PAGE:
Complex Made Simple

The Beyond Meat IPO is beyond belief and “dead meat”

"The Beyond Meat IPO is a Wall Street fairytale," says investment expert Matein Khalid, who has been following the company's stock for many months now.

"The pioneer in plant protein based fake meat products went public in May at $25 and the shares skyrocketed to $239 in a mere three months or a market cap of $12.5 billion on NASDAQ" "The stock has now corrected to $179 as of this writing" "Did I ride on the Beyond Meat IPO speculative rollercoaster for a quick money making fiesta? Sure. Would I recommend the Beyond Meat IPO as a must own long term investment? Absolutely not."

The Beyond Meat IPO is a Wall Street fairytale. The pioneer in plant protein based fake meat products went public in May at $25 and the shares skyrocketed to $239 in a mere three months or a market cap of $12.5 billion on NASDAQ before correcting to $179 as I write. This means Beyond Meat is still valued at a colossal $10.6 billion for the ultimate fad/concept stock. Beyond Meat is not a ritzy software or E-commerce firm but a traditional brick and mortar food processor with factories, warehouses, raw material costs, distribution networks (trucks!) and a product without a patent moat that faces competition from the Nestlé and Tyson Foods of this world, corporate colossi in the consumer food processing business for generations.

Yet Beyond Meat now trades at 30 times revenues. Do not be impolite and ask if the company makes money – that is so twentieth century, I guess. You actually buy the shares at this nosebleed valuation for a product can easily be replicated and whose brand will face competitors a hundred times Beyond Meat’s size, balance sheet prowess and global footprint. Beyond Meat now trades at a valuation of Conagra, a real packaged food multinational that happens to generate $9 billion in revenues, trades at 13 times earnings (that taboo concept in 2019 unicorn investing: Shush!) and even offers a 3% dividend yield. Did I ride on the Beyond Meat IPO speculative rollercoaster for a quick money making fiesta? Sure. Would I recommend the Beyond Meat IPO as a must own long term investment? Absolutely not. Why? 

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One, Beyond Meat plans a 3.25 million share secondary offering now that its IPO currency is so white hot. Yet 3 million shares will not raise new money for the business but bankroll insiders who want to bail out and cash in. This is a red flag for me because it means insiders believe their stock is grossly overvalued, which it is.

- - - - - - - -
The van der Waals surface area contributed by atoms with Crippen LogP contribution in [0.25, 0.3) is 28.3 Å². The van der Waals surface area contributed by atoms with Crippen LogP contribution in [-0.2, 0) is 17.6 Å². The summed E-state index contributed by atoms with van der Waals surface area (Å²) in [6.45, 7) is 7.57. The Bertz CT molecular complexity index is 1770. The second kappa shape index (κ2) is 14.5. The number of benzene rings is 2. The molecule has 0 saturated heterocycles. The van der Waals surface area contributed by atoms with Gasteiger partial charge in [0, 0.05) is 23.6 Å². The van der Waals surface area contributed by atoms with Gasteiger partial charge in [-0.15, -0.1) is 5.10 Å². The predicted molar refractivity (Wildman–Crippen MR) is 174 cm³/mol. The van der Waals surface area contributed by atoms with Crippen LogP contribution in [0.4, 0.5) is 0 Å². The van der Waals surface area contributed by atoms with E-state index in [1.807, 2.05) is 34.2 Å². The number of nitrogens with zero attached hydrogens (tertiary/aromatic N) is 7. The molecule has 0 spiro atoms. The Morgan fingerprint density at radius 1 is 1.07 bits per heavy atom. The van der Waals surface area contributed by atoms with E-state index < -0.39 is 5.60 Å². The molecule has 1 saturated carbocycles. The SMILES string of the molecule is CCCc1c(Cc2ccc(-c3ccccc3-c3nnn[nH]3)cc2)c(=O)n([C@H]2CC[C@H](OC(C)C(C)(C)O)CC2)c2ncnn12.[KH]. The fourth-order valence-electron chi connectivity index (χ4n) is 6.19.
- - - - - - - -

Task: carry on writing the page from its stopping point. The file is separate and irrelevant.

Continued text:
Two, if Beyond Meat’s 3.25 million offering finds poor souls willing to buy the shares, the company’s free float will surge. This will only make the shares easier to short for the inevitable meltdown below 60 – 80 sometime in the next six months as the global economy slips into recession and dozens of unicorn IPO’s share the fate of Uber and Lyft.

Three, the golden age of Silicon Valley unicorns (which Beyond Meat is definitely not) has already passed. Uber just laid off 400 staff and wants to exit an Indian subsidiary (Ole – or should I say Ola?). The COO, a top gun from Tesla, has resigned. Both Lyft and Uber trade at 25% below their IPO price. This bubble has popped in a world where the Chicago Volatility Index has doubled in a mere week. These companies are destined to lose money forever on the path to the inevitable Chapter 11.

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Four, meatless burgers are becoming a staple of global food companies. Brazil’s Marfrig Beef has just joint ventured with Archer Daniels Midlands to make oilseed based burgers that will compete with Beyond Meat (dead meat?) and Impossible Foods (impossible to invest!). There is no justification for a premium valuation for such plant based protein product companies as Beyond Meat.

Five, Beyond Meat has ten times the valuation of Marfrig. Marfrig generates fifty times the revenues of Beyond Meat. This puppy gives Dutch tulips a bad name. Get real, get out, get short!

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